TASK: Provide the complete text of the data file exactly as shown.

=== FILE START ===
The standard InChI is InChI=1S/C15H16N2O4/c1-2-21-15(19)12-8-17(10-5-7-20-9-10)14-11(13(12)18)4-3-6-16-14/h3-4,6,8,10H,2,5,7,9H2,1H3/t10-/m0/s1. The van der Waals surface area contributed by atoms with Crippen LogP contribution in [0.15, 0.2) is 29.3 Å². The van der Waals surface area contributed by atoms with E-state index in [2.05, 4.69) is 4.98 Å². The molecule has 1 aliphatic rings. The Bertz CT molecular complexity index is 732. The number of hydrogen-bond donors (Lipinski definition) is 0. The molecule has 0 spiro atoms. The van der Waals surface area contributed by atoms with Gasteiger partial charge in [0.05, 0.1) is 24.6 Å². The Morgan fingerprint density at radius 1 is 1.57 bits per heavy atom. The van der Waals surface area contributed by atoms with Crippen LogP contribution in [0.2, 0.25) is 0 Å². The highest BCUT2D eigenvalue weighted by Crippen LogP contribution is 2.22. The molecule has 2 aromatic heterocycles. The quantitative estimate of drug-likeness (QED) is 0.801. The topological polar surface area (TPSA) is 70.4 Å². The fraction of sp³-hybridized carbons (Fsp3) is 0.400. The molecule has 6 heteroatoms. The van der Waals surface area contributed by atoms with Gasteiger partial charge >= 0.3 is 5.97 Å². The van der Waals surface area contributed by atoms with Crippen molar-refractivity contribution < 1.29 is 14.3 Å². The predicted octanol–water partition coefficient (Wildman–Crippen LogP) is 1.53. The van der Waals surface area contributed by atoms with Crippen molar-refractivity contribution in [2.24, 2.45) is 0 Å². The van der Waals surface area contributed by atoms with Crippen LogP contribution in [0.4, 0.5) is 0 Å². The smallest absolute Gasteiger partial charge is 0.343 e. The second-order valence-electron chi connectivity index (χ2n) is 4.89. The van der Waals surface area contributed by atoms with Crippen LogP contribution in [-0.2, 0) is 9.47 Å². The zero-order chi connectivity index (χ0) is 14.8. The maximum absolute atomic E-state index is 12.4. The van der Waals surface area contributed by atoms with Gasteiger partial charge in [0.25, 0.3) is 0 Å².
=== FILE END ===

The standard InChI is InChI=1S/C15H16N2O4/c1-2-21-15(19)12-8-17(10-5-7-20-9-10)14-11(13(12)18)4-3-6-16-14/h3-4,6,8,10H,2,5,7,9H2,1H3/t10-/m0/s1. The van der Waals surface area contributed by atoms with Crippen LogP contribution in [0.15, 0.2) is 29.3 Å². The van der Waals surface area contributed by atoms with E-state index in [2.05, 4.69) is 4.98 Å². The molecule has 1 aliphatic rings. The Bertz CT molecular complexity index is 732. The number of hydrogen-bond donors (Lipinski definition) is 0. The molecule has 0 spiro atoms. The van der Waals surface area contributed by atoms with Gasteiger partial charge in [0.05, 0.1) is 24.6 Å². The Morgan fingerprint density at radius 1 is 1.57 bits per heavy atom. The van der Waals surface area contributed by atoms with Crippen LogP contribution in [0.2, 0.25) is 0 Å². The highest BCUT2D eigenvalue weighted by Crippen LogP contribution is 2.22. The molecule has 2 aromatic heterocycles. The quantitative estimate of drug-likeness (QED) is 0.801. The topological polar surface area (TPSA) is 70.4 Å². The fraction of sp³-hybridized carbons (Fsp3) is 0.400. The molecule has 6 heteroatoms. The van der Waals surface area contributed by atoms with Gasteiger partial charge >= 0.3 is 5.97 Å². The van der Waals surface area contributed by atoms with Crippen molar-refractivity contribution < 1.29 is 14.3 Å². The predicted octanol–water partition coefficient (Wildman–Crippen LogP) is 1.53. The van der Waals surface area contributed by atoms with Crippen molar-refractivity contribution in [2.24, 2.45) is 0 Å². The van der Waals surface area contributed by atoms with Crippen LogP contribution in [0.4, 0.5) is 0 Å². The smallest absolute Gasteiger partial charge is 0.343 e. The second-order valence-electron chi connectivity index (χ2n) is 4.89. The van der Waals surface area contributed by atoms with Crippen LogP contribution in [-0.2, 0) is 9.47 Å². The zero-order chi connectivity index (χ0) is 14.8. The maximum absolute atomic E-state index is 12.4. The van der Waals surface area contributed by atoms with Gasteiger partial charge in [0.25, 0.3) is 0 Å².